Visone, Ciro (2008) Performance-Based approach in seismic design of embedded retaining walls. [Tesi di dottorato] (Unpublished)
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|Item Type:||Tesi di dottorato|
|Uncontrolled Keywords:||seismic analyses of embedded retaining walls|
|Date Deposited:||19 Nov 2009 10:24|
|Last Modified:||30 Apr 2014 19:37|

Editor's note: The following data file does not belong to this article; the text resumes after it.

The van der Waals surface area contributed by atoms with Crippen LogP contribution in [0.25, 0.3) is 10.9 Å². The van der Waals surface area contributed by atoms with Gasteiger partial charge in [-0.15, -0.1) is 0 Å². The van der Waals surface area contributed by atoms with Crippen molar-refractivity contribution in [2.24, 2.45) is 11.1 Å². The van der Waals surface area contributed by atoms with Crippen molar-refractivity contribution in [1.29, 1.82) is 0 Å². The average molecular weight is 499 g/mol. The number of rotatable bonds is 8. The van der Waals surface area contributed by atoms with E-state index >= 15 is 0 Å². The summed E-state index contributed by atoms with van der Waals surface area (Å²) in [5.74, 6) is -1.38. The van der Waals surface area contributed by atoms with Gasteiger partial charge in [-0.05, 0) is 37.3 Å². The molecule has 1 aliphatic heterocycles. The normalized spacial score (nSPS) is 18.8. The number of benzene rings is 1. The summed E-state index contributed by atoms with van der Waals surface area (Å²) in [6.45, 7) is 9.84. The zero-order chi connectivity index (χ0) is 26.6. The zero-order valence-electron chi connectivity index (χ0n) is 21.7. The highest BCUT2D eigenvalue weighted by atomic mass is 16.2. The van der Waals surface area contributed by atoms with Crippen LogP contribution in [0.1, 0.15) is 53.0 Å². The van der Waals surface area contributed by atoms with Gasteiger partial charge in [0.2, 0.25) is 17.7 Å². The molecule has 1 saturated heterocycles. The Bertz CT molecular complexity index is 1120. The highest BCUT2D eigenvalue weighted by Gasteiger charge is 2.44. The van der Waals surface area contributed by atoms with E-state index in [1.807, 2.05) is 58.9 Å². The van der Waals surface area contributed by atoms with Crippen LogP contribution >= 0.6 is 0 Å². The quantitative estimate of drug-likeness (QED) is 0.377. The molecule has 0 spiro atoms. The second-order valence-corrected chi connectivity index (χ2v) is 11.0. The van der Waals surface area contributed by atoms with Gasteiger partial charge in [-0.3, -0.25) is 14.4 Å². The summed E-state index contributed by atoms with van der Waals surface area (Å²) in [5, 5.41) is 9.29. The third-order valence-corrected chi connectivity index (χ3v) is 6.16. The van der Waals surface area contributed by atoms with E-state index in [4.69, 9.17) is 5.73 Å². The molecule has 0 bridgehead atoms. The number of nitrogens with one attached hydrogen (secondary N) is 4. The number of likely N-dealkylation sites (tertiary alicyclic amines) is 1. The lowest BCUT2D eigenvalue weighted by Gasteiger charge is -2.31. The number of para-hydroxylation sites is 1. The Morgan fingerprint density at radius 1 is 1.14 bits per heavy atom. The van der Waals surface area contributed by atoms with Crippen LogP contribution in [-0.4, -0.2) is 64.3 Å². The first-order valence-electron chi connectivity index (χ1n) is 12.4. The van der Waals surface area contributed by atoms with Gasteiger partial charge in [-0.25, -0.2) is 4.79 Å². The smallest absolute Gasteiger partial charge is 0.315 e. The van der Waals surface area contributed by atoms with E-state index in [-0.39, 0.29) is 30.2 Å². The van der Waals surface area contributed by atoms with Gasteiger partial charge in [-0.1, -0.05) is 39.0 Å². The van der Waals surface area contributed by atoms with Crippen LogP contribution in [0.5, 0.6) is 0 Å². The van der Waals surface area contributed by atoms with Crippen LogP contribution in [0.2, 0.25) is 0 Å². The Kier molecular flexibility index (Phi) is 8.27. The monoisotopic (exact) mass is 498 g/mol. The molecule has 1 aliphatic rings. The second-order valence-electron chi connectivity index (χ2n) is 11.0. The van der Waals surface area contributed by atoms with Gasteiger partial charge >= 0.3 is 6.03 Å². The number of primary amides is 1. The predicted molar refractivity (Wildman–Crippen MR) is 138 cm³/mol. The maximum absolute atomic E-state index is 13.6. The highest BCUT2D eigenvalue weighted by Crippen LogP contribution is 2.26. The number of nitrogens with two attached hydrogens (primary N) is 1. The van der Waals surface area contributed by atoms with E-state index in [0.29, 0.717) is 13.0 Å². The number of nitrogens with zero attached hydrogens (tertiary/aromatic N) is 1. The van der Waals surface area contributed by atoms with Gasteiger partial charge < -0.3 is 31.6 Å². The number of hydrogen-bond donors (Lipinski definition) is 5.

The increasing use of the underground spaces and the last seismic events in the urban areas have driven many researchers of different countries to deepen the knowledge on the dynamic behaviour of the structure embedded in the subsoil. This thesis attempts to give some contributes on the application of the performance based approach for the seismic design of the embedded retaining walls. After an overview on the earth pressure theories proposed by different authors, the static and seismic design methods commonly adopted in the current practice and based on pseudostatic approaches are recalled. Several limitations on these procedures can be recognized: the difficulties on the definition of the seismic coefficient; the calculation of the expected earthquake-induced displacements around the construction. Moreover, in the framework of the Performance-Based Design, these methods do not able to describe the response of the retaining systems to a given earthquake. The seismic displacements of the flexible walls are evaluated by means of Newmark sliding block procedures, that were developed for rigid structures, and the yield sequence of the different structural components can not be predicted. Then, the application of the hierarchical resistance criteria in the dimensioning of the various parts can not be applied. In this thesis, different level of analysis are highlighted in relation to the importance of the structure and to the design phase. An innovative procedure that can be included in the framework of the "pushover analyses" is also proposed for the seismic design of the embedded retaining walls. Finally, the results obtained by the application of the different methods for the ideal case study of cantilever diaphragms embedded in dry loose and dense sand are presented. The material properties used in the analyses are referred to the Fraction E (BS 100/170) of the Leighton Buzzard sand, for which a series of triaxial and torsional tests on reconstituted samples was conducted.
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